After our lengthy conversation on Facebook, I can easily say that his newly found faith is but another layer to his ongoing shenanigans to manipulate the ignorant and willing. Our friendship, after all, was an acceptable amount of collateral damage to reinforcing his worldview. He was willing to sacrifice our friendship to prove how much faith he has. I’m no longer sad about this loss because we’ve shared a lot of history together, and they were good times, but we’ve grown apart. He can’t seem to reconcile being friends with both myself and Jesus at the same time.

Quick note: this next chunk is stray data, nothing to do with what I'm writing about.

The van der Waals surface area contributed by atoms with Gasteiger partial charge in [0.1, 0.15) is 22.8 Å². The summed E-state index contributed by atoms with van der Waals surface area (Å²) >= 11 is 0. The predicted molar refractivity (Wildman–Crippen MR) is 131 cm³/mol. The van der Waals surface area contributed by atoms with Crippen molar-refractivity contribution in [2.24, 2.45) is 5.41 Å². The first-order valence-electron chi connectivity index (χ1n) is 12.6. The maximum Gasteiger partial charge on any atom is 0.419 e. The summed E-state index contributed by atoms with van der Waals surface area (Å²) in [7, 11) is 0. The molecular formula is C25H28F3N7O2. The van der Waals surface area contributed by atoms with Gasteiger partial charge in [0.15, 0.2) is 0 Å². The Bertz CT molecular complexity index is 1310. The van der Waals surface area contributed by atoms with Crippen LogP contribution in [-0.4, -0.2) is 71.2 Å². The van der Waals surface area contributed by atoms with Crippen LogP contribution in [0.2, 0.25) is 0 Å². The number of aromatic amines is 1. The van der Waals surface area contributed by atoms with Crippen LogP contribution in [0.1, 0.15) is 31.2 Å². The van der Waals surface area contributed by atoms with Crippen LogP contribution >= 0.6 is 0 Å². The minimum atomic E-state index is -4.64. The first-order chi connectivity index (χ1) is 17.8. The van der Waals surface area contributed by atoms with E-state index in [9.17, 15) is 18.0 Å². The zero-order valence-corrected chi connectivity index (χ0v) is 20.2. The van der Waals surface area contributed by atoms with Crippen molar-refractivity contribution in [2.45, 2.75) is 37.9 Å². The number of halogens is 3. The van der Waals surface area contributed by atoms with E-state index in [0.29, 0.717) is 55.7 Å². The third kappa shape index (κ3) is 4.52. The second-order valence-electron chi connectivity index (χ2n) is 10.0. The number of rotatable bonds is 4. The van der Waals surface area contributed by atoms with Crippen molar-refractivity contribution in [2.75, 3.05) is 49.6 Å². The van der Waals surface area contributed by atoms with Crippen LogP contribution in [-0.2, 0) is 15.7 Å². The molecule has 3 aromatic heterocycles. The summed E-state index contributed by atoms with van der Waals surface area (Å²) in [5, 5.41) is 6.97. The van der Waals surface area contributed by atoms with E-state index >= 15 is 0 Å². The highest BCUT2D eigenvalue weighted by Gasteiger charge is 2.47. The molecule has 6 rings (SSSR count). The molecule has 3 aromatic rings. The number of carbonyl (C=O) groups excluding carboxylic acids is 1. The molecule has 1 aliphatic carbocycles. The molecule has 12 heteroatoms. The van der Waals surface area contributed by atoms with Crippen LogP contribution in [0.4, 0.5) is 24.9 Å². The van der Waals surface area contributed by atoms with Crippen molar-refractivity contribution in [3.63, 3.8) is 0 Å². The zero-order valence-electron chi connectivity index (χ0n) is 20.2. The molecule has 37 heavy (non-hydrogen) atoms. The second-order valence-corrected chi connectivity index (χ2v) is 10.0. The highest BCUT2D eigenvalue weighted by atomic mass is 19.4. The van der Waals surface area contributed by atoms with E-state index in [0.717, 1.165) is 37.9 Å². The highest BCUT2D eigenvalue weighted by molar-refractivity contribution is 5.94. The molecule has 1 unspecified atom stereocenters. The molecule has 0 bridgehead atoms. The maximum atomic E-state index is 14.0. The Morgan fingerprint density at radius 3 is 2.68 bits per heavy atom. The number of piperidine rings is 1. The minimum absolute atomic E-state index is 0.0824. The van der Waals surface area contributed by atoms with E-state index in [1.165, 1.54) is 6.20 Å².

Once he said his goodbye’s by laying some verses from the book of Romans on me and gave his final blessings to me and my family, I felt sad. I’ve been hesitating to share the dialogue that took place in our secret group, but feel it’s important to be able to spot the familiar narratives that drive religion to sacrifice long term friendships. It’s is also important to keep challenging their dogma when it’s encroaching into friendships, and rejecting claims that are unsupported by empirical evidence. I did, however, change his name and location to keep his identity concealed.
The final thread.